Northbound traffic at the Dennis DeConcini Port of Entry appeared to be moving as normal on Black Friday after a rush of migrants hoping to request U.S. asylum at the port’s vehicle lanes – some arriving on foot, others in cars – caused delays earlier in the week for travelers trying to enter the United States.
On Friday morning, shipping containers that had been used to block access to multiple inspection booths had been moved into a single lane, and passenger vehicles progressed slowly but steadily through the port’s other seven lanes.
U.S. Customs and Border Protection issued a news release Wednesday afternoon reporting that some lanes at the DeConcini and Mariposa ports in Nogales had been closed the day before as a result of a “significant increase of asylum-seekers using vehicle lanes to circumvent the immigration process.” The closures, which CBP enforced with shipping containers and officers positioned at the entrances of the lanes, remained in effect at least through Wednesday evening and resulted in wait times of up to three hours, according to Sonoran media.
CBP officials were not available Friday to provide further details about the events that led to the lane closures. However, Nadir Fernandez, local representative for the National Migration Institute in Nogales, Sonora, confirmed that some migrants had attempted to rush through the vehicle traffic by foot, while others had traveled in cars through the northbound vehicle lanes in order to give themselves up upon reaching the port.
“Several migrants got together to buy a car, then they formed in line with the rest of the traffic,” Fernandez told the NI on Friday. “When it was their turn (to enter the port), they’d drive a bit further, not to attack the officers, but with the intention of reaching American territory to claim asylum before the other migrants in line.”
Fernandez said he didn’t know how many people tried to claim asylum through the vehicle lanes or how many cars were used as a part of the most recent tactic. But the Hermosillo-based newspaper El Imparcial, citing a local police official, reported Friday afternoon that a total of 76 migrants had tried to cross illegally through the vehicle lanes the previous weekend after buying cars that had been imported from the United States, but not fully legalized in Mexico.
In response, authorities in both countries increased security at the ports.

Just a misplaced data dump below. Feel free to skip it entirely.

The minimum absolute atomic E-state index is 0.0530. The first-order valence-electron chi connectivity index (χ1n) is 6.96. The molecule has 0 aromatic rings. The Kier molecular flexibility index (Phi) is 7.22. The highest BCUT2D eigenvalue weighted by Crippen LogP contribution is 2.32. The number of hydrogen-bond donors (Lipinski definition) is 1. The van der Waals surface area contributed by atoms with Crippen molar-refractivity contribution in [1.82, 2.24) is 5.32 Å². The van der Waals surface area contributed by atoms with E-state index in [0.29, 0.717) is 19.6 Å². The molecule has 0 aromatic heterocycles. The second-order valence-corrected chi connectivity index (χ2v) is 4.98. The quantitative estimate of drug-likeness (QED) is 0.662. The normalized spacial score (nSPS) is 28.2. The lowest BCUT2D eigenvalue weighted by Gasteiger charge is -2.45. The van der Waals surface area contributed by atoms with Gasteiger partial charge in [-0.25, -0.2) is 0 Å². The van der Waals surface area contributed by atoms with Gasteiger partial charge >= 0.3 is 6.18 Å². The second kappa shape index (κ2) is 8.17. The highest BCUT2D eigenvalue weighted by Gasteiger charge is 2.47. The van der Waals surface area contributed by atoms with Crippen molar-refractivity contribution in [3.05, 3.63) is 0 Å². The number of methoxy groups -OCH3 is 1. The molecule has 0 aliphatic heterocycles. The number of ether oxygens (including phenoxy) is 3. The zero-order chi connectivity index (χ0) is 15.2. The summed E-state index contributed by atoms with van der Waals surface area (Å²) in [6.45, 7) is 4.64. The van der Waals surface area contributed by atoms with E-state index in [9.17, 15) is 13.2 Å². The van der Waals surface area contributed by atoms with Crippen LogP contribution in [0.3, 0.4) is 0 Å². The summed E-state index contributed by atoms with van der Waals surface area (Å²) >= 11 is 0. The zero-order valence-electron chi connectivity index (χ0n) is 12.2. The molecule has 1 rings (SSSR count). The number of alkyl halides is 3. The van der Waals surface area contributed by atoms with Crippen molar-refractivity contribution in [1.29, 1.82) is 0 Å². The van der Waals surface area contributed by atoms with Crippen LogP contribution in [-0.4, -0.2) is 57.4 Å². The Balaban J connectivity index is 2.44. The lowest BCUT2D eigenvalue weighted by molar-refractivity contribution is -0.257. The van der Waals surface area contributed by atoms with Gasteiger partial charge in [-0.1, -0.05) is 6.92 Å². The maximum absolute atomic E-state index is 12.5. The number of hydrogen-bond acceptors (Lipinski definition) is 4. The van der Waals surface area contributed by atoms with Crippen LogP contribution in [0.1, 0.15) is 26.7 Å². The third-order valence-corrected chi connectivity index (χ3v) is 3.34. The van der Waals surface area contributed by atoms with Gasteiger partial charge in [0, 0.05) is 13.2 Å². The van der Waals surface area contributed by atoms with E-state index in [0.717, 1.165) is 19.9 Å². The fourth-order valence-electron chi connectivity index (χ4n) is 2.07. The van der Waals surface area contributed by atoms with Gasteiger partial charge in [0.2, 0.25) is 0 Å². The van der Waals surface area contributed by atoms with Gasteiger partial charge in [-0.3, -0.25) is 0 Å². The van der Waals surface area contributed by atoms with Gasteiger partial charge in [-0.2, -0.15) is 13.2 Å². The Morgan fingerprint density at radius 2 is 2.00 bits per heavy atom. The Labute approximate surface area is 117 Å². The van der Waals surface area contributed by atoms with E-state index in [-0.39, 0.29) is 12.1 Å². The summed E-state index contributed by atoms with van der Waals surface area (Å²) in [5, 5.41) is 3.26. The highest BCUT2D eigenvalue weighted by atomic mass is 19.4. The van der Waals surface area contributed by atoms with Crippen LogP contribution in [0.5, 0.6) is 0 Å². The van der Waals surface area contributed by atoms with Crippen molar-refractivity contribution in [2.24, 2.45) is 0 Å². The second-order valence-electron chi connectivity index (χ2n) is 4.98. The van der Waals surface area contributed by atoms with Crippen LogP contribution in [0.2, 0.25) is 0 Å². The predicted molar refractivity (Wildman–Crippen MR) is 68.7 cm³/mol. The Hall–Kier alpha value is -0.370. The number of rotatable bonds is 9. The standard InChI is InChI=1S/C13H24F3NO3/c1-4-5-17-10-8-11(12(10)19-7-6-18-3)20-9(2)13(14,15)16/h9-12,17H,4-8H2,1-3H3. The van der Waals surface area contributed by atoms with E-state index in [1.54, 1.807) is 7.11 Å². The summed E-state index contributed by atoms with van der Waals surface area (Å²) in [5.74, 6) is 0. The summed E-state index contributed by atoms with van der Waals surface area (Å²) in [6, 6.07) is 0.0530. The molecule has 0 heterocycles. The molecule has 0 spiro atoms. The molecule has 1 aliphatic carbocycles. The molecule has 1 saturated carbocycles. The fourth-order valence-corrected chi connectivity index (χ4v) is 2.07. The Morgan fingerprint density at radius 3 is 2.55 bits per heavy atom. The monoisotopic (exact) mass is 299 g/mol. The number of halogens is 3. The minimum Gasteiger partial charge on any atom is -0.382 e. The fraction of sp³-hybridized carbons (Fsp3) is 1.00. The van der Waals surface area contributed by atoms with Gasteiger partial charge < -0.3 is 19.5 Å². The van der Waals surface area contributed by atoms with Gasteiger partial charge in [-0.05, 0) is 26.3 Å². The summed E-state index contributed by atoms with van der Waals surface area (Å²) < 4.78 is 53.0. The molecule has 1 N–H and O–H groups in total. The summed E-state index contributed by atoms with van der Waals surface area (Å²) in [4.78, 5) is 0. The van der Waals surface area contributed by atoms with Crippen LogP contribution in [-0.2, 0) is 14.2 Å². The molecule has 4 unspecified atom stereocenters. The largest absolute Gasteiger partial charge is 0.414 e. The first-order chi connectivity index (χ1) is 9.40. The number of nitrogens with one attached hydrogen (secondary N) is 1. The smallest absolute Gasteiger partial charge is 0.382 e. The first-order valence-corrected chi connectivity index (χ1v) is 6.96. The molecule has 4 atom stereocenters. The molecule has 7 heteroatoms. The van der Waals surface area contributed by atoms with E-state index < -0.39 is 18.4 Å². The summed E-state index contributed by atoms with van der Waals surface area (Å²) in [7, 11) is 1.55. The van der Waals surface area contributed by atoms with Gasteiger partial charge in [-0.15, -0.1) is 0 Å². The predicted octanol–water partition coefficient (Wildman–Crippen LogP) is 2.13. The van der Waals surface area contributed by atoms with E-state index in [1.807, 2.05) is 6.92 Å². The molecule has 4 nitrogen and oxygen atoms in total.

“(CBP officials) became alert and set up containers (in the vehicle lanes) and told us that they needed us to fix the situation from our end,” Fernandez said.
He added that municipal, state and federal police, along with the Mexican National Guard, have been supervising the northbound vehicle traffic since then, asking suspicious travelers for identification while they wait in line to cross into the United States.
Asylum-seekers, primarily from Latin American countries, have gathered on the Nogales, Sonora side of the DeConcini port since early 2018, most of them patiently waiting their turn to be let in by CBP officers in order to formally request asylum in the United States.
Several Cuban migrants waiting outside Mexico’s National Migration Institute near the port on Friday said they had heard about the recent vehicle lane incidents from a municipal police commander, who briefed them on the situation.
The Cubans – seven individuals who traveled alone or with their spouses to the U.S. border, and who have been waiting nearly three months for their turn to make a U.S. asylum claim – said the brash tactics being employed by others only increases their frustration.
“It affects all of us because it paralyzes the process for the rest of us,” said a 45-year-old asylum-seeker who did not wish to provide his name for fear of retaliation from other migrants. “If 15 or 20 people enter through the vehicle lanes, then they make those of us waiting in line wait even longer.”
The man said that people are resorting to such tactics as they become increasingly concerned over the Migrant Protection Protocols, or MPP – a measure that sends asylum-seekers back to Mexico to wait out their claims, but that has not yet been implemented in Nogales.
(Last week, the Department of Homeland Security said it would begin busing asylum-seekers from Tucson to Texas so they could be sent back to Mexico under MPP – a response to a recent uptick in the number of migrants arriving to the area.)
All seven of the Cubans interviewed Friday said they traveled to Nogales, Sonora after learning that the MPP, also known as “Remain in Mexico,” hadn’t been implemented yet. But as their turn in line drags on longer than the 45 days they initially expected, they said that they, too, are becoming more concerned that the policy will also be implemented in the local area, eventually forcing them to return to the insecure environment in Nogales, Sonora.
Aaron Infante, an 18-year-old from Venezuela who has also been waiting for nearly three months for his turn at an asylum claim, shared the same concern.
“This isn’t a safe place to live – there’s a lot of mafia and I’m scared for my mother’s safety and my own,” Infante said. “When one hears that (President Trump) might implement this policy here, well, that makes people desperate and some opt for doing it illegally.”
But asked if they’ve considered bypassing the asylum-seekers’ wait list and entering the United States illegally through the desert or vehicle ports, Infante and the seven Cuban migrants gave the same response: No, they want to do it legally.
In its news release issued Wednesday, CBP said that it understands the impact that additional enforcement measures at the ports can have during the holiday season, but added that “the reduction of lanes and/or reallocation of officers for security measures may be necessary” if the vehicle lane incursions continue.